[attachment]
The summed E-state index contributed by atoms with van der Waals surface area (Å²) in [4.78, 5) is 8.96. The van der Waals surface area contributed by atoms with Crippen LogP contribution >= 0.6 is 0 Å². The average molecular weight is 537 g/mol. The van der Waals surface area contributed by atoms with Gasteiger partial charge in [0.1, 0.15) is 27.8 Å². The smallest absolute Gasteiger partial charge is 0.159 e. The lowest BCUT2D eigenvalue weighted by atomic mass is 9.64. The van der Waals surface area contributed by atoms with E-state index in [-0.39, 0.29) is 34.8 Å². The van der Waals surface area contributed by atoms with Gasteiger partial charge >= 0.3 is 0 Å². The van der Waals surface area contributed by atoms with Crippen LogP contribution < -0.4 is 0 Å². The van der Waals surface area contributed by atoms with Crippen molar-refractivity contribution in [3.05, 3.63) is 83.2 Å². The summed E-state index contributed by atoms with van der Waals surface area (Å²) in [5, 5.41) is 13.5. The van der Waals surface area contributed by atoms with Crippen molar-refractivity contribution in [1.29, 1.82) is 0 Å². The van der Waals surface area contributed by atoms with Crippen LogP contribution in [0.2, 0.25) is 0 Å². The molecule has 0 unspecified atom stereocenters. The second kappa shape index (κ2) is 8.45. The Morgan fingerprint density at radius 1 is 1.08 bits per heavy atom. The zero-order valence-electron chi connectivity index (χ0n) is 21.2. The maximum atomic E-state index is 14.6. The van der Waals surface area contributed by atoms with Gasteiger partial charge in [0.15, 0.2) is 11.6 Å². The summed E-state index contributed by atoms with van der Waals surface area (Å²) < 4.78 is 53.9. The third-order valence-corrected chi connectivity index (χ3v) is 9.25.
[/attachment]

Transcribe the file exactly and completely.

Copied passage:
The summed E-state index contributed by atoms with van der Waals surface area (Å²) in [4.78, 5) is 8.96. The van der Waals surface area contributed by atoms with Crippen LogP contribution >= 0.6 is 0 Å². The average molecular weight is 537 g/mol. The van der Waals surface area contributed by atoms with Gasteiger partial charge in [0.1, 0.15) is 27.8 Å². The smallest absolute Gasteiger partial charge is 0.159 e. The lowest BCUT2D eigenvalue weighted by atomic mass is 9.64. The van der Waals surface area contributed by atoms with E-state index in [-0.39, 0.29) is 34.8 Å². The van der Waals surface area contributed by atoms with Gasteiger partial charge >= 0.3 is 0 Å². The van der Waals surface area contributed by atoms with Crippen LogP contribution < -0.4 is 0 Å². The van der Waals surface area contributed by atoms with Crippen molar-refractivity contribution in [3.05, 3.63) is 83.2 Å². The summed E-state index contributed by atoms with van der Waals surface area (Å²) in [5, 5.41) is 13.5. The van der Waals surface area contributed by atoms with Crippen molar-refractivity contribution in [1.29, 1.82) is 0 Å². The van der Waals surface area contributed by atoms with Crippen LogP contribution in [0.2, 0.25) is 0 Å². The molecule has 0 unspecified atom stereocenters. The second kappa shape index (κ2) is 8.45. The Morgan fingerprint density at radius 1 is 1.08 bits per heavy atom. The zero-order valence-electron chi connectivity index (χ0n) is 21.2. The maximum atomic E-state index is 14.6. The van der Waals surface area contributed by atoms with Gasteiger partial charge in [0.15, 0.2) is 11.6 Å². The summed E-state index contributed by atoms with van der Waals surface area (Å²) < 4.78 is 53.9. The third-order valence-corrected chi connectivity index (χ3v) is 9.25.